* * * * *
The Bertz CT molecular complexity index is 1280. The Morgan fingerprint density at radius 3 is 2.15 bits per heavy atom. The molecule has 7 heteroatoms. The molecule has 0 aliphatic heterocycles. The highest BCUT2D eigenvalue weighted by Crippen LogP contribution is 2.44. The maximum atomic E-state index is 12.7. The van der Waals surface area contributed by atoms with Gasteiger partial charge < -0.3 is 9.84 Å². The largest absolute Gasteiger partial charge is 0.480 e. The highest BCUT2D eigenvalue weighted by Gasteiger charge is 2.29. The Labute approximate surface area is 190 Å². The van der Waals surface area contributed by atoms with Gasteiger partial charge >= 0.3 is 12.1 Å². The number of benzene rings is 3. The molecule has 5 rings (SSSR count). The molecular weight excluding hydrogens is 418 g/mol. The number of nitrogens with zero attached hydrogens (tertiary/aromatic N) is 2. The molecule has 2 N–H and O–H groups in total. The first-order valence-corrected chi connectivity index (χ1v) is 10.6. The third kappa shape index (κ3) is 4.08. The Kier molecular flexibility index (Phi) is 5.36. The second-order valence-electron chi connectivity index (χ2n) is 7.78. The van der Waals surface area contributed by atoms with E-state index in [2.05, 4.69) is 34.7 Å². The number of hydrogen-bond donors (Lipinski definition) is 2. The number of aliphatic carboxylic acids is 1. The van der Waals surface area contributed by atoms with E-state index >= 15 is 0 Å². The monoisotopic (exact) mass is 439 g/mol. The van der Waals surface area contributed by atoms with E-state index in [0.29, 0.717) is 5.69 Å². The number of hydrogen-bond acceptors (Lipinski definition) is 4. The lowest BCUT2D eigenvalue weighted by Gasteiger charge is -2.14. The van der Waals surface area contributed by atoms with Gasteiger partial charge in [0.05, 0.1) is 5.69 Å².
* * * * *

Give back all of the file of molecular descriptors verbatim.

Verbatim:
The Bertz CT molecular complexity index is 1280. The Morgan fingerprint density at radius 3 is 2.15 bits per heavy atom. The molecule has 7 heteroatoms. The molecule has 0 aliphatic heterocycles. The highest BCUT2D eigenvalue weighted by Crippen LogP contribution is 2.44. The maximum atomic E-state index is 12.7. The van der Waals surface area contributed by atoms with Gasteiger partial charge < -0.3 is 9.84 Å². The largest absolute Gasteiger partial charge is 0.480 e. The highest BCUT2D eigenvalue weighted by Gasteiger charge is 2.29. The Labute approximate surface area is 190 Å². The van der Waals surface area contributed by atoms with Gasteiger partial charge >= 0.3 is 12.1 Å². The number of benzene rings is 3. The molecule has 5 rings (SSSR count). The molecular weight excluding hydrogens is 418 g/mol. The number of nitrogens with zero attached hydrogens (tertiary/aromatic N) is 2. The molecule has 2 N–H and O–H groups in total. The first-order valence-corrected chi connectivity index (χ1v) is 10.6. The third kappa shape index (κ3) is 4.08. The Kier molecular flexibility index (Phi) is 5.36. The second-order valence-electron chi connectivity index (χ2n) is 7.78. The van der Waals surface area contributed by atoms with E-state index in [2.05, 4.69) is 34.7 Å². The number of hydrogen-bond donors (Lipinski definition) is 2. The number of aliphatic carboxylic acids is 1. The van der Waals surface area contributed by atoms with E-state index >= 15 is 0 Å². The monoisotopic (exact) mass is 439 g/mol. The van der Waals surface area contributed by atoms with E-state index in [0.29, 0.717) is 5.69 Å². The number of hydrogen-bond acceptors (Lipinski definition) is 4. The lowest BCUT2D eigenvalue weighted by Gasteiger charge is -2.14. The van der Waals surface area contributed by atoms with Gasteiger partial charge in [0.05, 0.1) is 5.69 Å².